My own values in the area are that a nurse is a competent individual who can provide excellent unbiased care. According to Bednarzet.al. (2010), the population of nurses used to be described as single women whereas todays nursing students are more likely to be older with a family and work responsibilities beyond the classroom. I believe that nurses regardless of gender are capable of providing care. I do believe however that having had my own birthing experiences it does allow me to relate to the patient in a different way but consider it as an added bonus when providing care. What I found to be the most surprising is the Project Implicit (2011) revealed that my gender assessment predominantly believed that males were to be in the workforce and women were associated with family. For this belief to be so strong from their assessment of my results, it’s no wonder I chose a profession of working individuals that would be women? Fellow students, I’d love to hear your thoughts & opinions on this topic.
Bednarz, H., Schim, S., & Dorenbos, A. (2010). Cultural diversity in nursing education: Preils, pitfalls, and pearls. Journal of Nursing Education, 49(5), 253-260.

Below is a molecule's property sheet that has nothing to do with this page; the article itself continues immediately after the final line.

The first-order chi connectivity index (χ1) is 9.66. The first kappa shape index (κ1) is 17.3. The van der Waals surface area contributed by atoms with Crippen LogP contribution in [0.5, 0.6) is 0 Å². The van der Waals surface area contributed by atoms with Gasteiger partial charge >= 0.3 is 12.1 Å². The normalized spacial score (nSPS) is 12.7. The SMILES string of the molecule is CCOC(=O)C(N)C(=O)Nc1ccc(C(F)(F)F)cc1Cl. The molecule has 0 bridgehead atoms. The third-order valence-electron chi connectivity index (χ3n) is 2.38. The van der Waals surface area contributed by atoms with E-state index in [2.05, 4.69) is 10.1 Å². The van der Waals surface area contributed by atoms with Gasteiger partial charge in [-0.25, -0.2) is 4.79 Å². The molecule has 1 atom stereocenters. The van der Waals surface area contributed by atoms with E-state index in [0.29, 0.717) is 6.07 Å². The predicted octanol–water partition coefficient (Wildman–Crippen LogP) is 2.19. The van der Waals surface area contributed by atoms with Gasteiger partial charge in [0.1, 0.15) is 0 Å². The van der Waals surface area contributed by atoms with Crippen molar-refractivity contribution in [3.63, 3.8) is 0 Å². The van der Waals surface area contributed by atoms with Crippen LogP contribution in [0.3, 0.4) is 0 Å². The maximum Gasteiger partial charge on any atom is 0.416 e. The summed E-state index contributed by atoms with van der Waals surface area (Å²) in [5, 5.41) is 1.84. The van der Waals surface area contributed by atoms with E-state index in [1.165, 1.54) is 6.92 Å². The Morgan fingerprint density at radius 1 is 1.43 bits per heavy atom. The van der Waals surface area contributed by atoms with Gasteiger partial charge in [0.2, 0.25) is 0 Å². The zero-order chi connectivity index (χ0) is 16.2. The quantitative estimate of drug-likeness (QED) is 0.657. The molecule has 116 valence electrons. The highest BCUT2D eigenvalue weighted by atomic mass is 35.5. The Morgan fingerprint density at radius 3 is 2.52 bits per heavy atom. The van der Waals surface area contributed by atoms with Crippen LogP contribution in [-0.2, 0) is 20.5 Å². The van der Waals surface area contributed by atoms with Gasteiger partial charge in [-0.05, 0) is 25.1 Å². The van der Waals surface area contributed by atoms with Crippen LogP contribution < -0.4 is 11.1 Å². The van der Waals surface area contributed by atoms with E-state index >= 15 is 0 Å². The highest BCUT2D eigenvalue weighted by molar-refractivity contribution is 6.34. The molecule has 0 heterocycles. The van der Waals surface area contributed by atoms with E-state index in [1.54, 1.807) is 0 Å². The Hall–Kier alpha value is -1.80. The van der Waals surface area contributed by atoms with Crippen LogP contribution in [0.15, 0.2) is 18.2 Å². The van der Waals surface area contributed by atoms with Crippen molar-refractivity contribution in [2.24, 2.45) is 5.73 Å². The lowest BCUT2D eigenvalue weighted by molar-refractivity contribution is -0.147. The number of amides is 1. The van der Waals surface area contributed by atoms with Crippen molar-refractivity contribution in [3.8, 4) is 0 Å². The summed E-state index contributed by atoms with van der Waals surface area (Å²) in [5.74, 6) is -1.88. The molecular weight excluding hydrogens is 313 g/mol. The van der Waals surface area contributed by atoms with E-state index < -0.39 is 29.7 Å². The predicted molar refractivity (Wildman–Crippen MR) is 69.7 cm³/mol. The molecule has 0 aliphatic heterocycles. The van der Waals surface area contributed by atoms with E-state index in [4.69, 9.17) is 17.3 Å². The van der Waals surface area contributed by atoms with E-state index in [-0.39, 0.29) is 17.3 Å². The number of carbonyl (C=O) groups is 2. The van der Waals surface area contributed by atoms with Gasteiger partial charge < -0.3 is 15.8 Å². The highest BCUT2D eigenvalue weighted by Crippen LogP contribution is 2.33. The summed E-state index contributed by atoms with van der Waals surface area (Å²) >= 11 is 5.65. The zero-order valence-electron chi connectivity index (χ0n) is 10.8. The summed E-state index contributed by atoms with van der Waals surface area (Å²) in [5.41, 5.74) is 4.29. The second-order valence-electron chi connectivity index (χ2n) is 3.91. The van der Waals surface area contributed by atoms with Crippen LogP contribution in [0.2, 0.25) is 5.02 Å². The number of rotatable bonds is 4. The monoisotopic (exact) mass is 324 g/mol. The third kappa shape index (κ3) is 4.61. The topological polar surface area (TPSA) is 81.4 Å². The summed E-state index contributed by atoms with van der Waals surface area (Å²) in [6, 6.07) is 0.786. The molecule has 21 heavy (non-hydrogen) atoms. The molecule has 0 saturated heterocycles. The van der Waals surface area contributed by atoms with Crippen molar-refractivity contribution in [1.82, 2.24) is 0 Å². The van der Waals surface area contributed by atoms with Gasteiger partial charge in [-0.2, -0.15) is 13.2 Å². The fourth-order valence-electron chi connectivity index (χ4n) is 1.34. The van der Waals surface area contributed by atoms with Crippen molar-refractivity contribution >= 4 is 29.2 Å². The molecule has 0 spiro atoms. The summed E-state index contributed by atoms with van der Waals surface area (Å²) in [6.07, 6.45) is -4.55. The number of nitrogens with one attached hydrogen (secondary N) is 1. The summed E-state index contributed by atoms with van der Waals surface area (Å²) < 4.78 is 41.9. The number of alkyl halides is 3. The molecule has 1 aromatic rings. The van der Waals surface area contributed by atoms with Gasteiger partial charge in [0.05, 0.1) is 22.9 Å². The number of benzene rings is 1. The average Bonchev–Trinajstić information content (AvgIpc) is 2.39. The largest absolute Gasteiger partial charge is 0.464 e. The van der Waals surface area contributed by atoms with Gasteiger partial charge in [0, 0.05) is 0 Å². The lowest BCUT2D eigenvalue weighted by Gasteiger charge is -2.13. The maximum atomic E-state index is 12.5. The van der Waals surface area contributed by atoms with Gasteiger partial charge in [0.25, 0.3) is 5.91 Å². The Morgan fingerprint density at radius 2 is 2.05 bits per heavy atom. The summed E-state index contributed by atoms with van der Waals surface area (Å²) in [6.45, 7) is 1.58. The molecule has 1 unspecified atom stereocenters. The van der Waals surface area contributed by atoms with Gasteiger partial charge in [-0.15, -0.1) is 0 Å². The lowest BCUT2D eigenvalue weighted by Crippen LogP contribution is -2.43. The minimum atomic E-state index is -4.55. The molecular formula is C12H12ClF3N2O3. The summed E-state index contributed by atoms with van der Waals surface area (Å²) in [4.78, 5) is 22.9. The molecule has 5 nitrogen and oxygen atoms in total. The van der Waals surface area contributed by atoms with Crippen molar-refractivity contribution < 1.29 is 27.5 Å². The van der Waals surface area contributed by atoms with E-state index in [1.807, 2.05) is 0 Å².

Laureate Education (Producer). (2013d). Diversity of learners.[Video file]. Retrieved from MYMedia Player (NURS 6351)
Project Implicit (2011). Project Implicit. Retrieved from: https://implicit.harvard.edu/implicit/index.jsp
1. 1 page only
2. Put citations in APA format
3. At least 3 references (APA format)… Articles must be 2011 to 2016.
Required Readings
Palmer, P. J. (2007). The courage to teach: Exploring the inner landscape of a teacher’s life. San Francisco, CA: Jossey-Bass.
Chapter IV, “Knowing in Community: Joined by the Grace of Great Things” (pp. 91–116)
This chapter focuses on the cultivation of community in education.
Adeniran, R. K., & Smith-Glasgow, M. (2010). Creating and promoting a positive learning environment among culturally diverse nurses and students.Creative Nursing, 16(2), 53–58.
Retrieved from the Walden Library databases.
This article describes strategies for addressing learning needs in culturally diverse nursing education settings.
Bednarz, H., Schim, S., & Doorenbos, A. (2010). Cultural diversity in nursing education: Perils, pitfalls, and pearls. Journal of Nursing Education, 49(5), 253–260. Retrieved from the Walden Library databases.
The authors examine how increasing diversity creates a complex educational environment, which can lead to difficulties for students and teachers. They also explain the need for strategies to address these issues and promote effective educational experiences for a diverse student body.
Davis, S., & Davis, D. (2010). Challenges and issues facing the future of nursing education: Implications for ethnic minority faculty and students.Journal of Cultural Diversity, 17(4), 122–126.
Retrieved from the Walden Library databases.